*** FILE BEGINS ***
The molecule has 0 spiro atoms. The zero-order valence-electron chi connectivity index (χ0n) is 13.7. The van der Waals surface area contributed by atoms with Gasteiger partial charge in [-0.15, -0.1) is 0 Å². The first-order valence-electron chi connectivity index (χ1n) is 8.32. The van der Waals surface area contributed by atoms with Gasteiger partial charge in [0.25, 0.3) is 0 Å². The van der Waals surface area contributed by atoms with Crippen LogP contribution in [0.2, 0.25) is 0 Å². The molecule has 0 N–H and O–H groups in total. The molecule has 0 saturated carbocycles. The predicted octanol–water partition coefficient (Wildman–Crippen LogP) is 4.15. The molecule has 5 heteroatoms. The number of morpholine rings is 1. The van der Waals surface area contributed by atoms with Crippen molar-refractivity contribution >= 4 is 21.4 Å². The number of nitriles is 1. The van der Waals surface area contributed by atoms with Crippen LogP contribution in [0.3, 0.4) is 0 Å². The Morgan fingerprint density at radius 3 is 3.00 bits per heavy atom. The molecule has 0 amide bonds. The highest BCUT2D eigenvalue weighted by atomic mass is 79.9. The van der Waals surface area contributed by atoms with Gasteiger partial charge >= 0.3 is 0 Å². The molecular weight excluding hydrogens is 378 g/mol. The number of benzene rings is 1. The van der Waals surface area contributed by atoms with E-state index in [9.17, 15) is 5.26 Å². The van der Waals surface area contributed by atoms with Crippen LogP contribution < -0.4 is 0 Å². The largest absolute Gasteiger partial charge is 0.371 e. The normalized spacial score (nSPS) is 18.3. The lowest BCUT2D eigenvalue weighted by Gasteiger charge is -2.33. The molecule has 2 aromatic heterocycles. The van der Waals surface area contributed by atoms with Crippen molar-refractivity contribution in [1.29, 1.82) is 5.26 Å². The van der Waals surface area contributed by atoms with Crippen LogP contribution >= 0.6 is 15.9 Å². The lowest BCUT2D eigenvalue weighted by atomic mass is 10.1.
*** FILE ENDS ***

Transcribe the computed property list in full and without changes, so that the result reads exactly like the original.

The molecule has 0 spiro atoms. The zero-order valence-electron chi connectivity index (χ0n) is 13.7. The van der Waals surface area contributed by atoms with Gasteiger partial charge in [-0.15, -0.1) is 0 Å². The first-order valence-electron chi connectivity index (χ1n) is 8.32. The van der Waals surface area contributed by atoms with Gasteiger partial charge in [0.25, 0.3) is 0 Å². The van der Waals surface area contributed by atoms with Crippen LogP contribution in [0.2, 0.25) is 0 Å². The molecule has 0 N–H and O–H groups in total. The molecule has 0 saturated carbocycles. The predicted octanol–water partition coefficient (Wildman–Crippen LogP) is 4.15. The molecule has 5 heteroatoms. The number of morpholine rings is 1. The van der Waals surface area contributed by atoms with Crippen molar-refractivity contribution >= 4 is 21.4 Å². The number of nitriles is 1. The van der Waals surface area contributed by atoms with Crippen LogP contribution in [0.3, 0.4) is 0 Å². The Morgan fingerprint density at radius 3 is 3.00 bits per heavy atom. The molecule has 0 amide bonds. The highest BCUT2D eigenvalue weighted by atomic mass is 79.9. The van der Waals surface area contributed by atoms with Gasteiger partial charge >= 0.3 is 0 Å². The molecular weight excluding hydrogens is 378 g/mol. The number of benzene rings is 1. The van der Waals surface area contributed by atoms with E-state index in [9.17, 15) is 5.26 Å². The van der Waals surface area contributed by atoms with Crippen LogP contribution < -0.4 is 0 Å². The largest absolute Gasteiger partial charge is 0.371 e. The normalized spacial score (nSPS) is 18.3. The lowest BCUT2D eigenvalue weighted by Gasteiger charge is -2.33. The molecule has 2 aromatic heterocycles. The van der Waals surface area contributed by atoms with Crippen molar-refractivity contribution in [1.29, 1.82) is 5.26 Å². The van der Waals surface area contributed by atoms with Crippen LogP contribution >= 0.6 is 15.9 Å². The lowest BCUT2D eigenvalue weighted by atomic mass is 10.1.